As Hurricane Ivan headed for the Santa Rosa Medical Center last week, doctors asked five pregnant women who were especially close to their delivery dates to come to the hospital to ride it out.
It's a common practice in hurricane country. No one wants expecting mothers pinned down during a ferocious storm. Adding to the urgency: a commonly held theory that falling barometric pressure can trigger labor.
As Ivan swept into this Florida Panhandle town on the evening of Sept. 15, three of the five patients, including 28-year-old Erica Kelly, reported feeling the onset of labor. "Something's not right," Kelly, who had been scheduled to have a Caesarean section eight days later, told her husband.
Under the hurricane baby theory, falling atmospheric pressure outside a pregnant woman's womb can tug on the amniotic sac, the protective cocoon that surrounds the baby. In other words, the storm causes the water to break.
Research into the phenomenon is inconclusive. But in hurricane-prone areas, the theory gets a lot of attention. After Hurricane Andrew in 1992, a spokeswoman for one Miami hospital attributed a trio of births to a drop in barometric pressure. The South Florida Sun-Sentinel in Fort Lauderdale reported 17 babies delivered at Broward General Medical Center in 24 hours early during Hurricane Frances this month. An obstetrician said the hospital normally delivers about eight a day. And the Mobile Register, in Alabama, mentioned the theory while reporting at least six births at area hospitals during the approach of Ivan.
Reaching a scientifically conclusive answer about hurricane births isn't easy. Barometric pressure readings vary even inside a given hurricane band. The closer to the eye, the more severe the pressure swings. Researchers ideally would want to know exact pressure readings very near all the pregnant women they are studying. They also need lots of readings _ before labor, at labor and during nonstorm times. At the same time, they have to eliminate premature labors and planned inductions.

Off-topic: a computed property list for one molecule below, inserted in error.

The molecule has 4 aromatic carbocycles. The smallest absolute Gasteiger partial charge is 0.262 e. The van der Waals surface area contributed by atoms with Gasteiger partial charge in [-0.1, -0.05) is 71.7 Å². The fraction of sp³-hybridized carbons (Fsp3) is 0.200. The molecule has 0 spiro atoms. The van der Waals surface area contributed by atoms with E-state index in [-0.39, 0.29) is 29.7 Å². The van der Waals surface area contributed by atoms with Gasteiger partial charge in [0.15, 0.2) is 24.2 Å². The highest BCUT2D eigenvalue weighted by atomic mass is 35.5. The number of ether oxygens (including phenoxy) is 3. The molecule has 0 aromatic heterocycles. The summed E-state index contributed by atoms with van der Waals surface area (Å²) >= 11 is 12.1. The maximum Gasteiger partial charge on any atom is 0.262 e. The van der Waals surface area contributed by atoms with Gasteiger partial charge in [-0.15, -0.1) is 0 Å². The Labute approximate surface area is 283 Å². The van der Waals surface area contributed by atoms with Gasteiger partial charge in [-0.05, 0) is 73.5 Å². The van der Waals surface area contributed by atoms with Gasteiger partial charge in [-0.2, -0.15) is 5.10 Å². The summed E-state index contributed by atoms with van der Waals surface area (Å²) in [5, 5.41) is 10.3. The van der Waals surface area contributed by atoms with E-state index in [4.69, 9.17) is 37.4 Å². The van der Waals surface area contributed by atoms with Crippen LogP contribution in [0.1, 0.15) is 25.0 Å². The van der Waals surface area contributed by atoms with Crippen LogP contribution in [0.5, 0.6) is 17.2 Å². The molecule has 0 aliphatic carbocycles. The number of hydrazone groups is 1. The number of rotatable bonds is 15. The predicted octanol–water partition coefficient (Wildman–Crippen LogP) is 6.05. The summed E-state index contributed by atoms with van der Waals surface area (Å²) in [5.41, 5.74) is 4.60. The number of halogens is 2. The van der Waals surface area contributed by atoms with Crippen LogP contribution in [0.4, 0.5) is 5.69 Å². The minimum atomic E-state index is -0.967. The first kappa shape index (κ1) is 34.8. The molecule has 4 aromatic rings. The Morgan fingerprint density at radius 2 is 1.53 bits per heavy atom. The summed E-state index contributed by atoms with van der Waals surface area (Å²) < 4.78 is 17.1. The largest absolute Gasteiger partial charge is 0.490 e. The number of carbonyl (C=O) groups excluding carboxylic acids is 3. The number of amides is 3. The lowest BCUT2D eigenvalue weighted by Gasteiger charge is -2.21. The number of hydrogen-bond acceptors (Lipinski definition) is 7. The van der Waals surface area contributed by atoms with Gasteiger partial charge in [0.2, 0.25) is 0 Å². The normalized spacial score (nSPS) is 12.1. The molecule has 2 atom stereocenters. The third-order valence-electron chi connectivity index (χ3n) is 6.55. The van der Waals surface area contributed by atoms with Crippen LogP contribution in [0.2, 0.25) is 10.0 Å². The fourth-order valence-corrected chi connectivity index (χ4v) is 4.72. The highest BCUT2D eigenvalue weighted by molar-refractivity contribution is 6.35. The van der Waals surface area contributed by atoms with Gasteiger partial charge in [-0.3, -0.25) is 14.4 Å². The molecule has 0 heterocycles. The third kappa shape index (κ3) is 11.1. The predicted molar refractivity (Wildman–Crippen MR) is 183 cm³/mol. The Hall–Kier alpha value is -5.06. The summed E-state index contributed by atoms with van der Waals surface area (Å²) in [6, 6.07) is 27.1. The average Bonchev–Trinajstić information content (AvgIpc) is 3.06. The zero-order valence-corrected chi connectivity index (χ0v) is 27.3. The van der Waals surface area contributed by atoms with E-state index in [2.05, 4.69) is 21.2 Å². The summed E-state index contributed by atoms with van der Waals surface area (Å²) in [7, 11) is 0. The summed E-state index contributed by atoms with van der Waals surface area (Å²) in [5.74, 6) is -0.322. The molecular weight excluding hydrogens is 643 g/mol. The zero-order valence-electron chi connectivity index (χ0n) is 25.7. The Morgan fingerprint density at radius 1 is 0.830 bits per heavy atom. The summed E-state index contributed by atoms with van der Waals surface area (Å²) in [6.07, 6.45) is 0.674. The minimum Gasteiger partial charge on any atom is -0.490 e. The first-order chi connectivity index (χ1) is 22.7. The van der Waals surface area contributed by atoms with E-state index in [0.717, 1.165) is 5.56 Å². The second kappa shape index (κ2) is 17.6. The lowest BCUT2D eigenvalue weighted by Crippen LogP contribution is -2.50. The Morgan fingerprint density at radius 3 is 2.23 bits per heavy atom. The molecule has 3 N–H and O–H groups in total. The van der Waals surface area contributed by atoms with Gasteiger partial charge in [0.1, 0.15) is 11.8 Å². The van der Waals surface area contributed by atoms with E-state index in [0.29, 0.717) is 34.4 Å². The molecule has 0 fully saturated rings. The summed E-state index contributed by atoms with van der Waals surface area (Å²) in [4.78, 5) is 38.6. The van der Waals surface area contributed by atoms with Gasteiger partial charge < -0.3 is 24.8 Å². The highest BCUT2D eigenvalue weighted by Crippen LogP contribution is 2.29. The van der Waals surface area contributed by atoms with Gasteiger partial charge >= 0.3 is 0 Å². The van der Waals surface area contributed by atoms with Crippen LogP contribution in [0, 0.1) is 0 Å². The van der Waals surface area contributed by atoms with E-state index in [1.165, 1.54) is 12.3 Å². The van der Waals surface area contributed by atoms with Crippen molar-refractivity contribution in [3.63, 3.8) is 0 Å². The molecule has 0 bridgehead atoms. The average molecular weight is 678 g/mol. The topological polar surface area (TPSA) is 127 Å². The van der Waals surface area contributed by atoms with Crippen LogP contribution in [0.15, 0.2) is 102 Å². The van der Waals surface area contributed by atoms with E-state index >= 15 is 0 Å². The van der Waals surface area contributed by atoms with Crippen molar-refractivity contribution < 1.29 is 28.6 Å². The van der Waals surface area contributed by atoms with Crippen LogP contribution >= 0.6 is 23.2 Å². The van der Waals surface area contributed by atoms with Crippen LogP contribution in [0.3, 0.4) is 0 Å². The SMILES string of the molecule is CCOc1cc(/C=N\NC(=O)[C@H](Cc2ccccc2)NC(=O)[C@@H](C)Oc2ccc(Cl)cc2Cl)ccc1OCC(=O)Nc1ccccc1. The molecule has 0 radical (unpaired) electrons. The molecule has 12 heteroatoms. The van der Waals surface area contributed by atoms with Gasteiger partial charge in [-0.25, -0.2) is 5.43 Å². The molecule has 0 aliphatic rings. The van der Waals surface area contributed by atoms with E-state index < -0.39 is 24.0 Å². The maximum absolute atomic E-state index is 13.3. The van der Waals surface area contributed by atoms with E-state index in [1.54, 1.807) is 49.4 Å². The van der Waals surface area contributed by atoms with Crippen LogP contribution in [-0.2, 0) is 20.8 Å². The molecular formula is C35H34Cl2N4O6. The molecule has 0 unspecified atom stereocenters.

One team of researchers in Houston examined 12 significant drops in barometric readings in 1992. After overlaying delivery data from 162 births, they determined "significantly more occurrences of onset of labor" within 24 hours after the drop in pressure. The three researchers _ two registered nurses-clinical instructors at the University of Texas-Houston and a nurse practitioner-professor at Yale University _ published their findings in a 1997 issue of the Journal of Nurse-Midwifery.
That's not enough to convince many others. "It's really anecdotal evidence," said Victor H. Gonzalez-Quintero, assistant professor of medicine in the Department of Obstetrics and Gynecology at the University of Miami School of Medicine. He says pregnant women have enough to worry about without unproven fears about hurricane-induced labor. "There is no convincing data demonstrating that there is an association."
One of the biggest studies touching on the topic came in 1996, by Kenneth L. Noller, in the American Journal of Obstetrics and Gynecology. After studying more than 2,400 cases, he found evidence that labor was less likely to begin after periods of falling pressure but termed the findings not clinically significant.
However, he studied conditions around an inland city in Massachusetts, where he says atmospheric swings are far less than during hurricanes. Noller, now chairman of the department of obstetrics and gynecology at Tufts University School of Medicine, says the hurricane baby theory is widely held at hospitals, as are theories linking tornadoes with deliveries. He's not certain. "I'm not sure I still don't believe it," he said.